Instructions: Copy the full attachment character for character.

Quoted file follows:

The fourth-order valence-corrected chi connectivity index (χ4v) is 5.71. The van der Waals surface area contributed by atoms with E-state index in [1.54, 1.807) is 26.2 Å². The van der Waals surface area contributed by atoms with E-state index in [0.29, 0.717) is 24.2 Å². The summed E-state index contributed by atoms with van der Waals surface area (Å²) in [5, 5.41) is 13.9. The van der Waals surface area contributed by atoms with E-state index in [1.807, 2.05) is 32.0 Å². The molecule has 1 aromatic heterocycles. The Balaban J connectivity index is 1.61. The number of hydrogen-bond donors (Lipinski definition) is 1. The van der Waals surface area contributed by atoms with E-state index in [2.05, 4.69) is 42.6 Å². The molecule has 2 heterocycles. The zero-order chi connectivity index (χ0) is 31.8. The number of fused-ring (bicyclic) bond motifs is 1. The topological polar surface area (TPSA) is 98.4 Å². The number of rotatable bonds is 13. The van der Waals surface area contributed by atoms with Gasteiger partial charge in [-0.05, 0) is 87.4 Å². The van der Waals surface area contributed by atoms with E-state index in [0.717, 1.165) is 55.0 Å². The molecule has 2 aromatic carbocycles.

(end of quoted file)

The fourth-order valence-corrected chi connectivity index (χ4v) is 5.71. The van der Waals surface area contributed by atoms with E-state index in [1.54, 1.807) is 26.2 Å². The van der Waals surface area contributed by atoms with E-state index in [0.29, 0.717) is 24.2 Å². The summed E-state index contributed by atoms with van der Waals surface area (Å²) in [5, 5.41) is 13.9. The van der Waals surface area contributed by atoms with E-state index in [1.807, 2.05) is 32.0 Å². The molecule has 1 aromatic heterocycles. The Balaban J connectivity index is 1.61. The number of hydrogen-bond donors (Lipinski definition) is 1. The van der Waals surface area contributed by atoms with E-state index in [2.05, 4.69) is 42.6 Å². The molecule has 2 heterocycles. The zero-order chi connectivity index (χ0) is 31.8. The number of fused-ring (bicyclic) bond motifs is 1. The topological polar surface area (TPSA) is 98.4 Å². The number of rotatable bonds is 13. The van der Waals surface area contributed by atoms with Gasteiger partial charge in [-0.05, 0) is 87.4 Å². The van der Waals surface area contributed by atoms with E-state index in [0.717, 1.165) is 55.0 Å². The molecule has 2 aromatic carbocycles.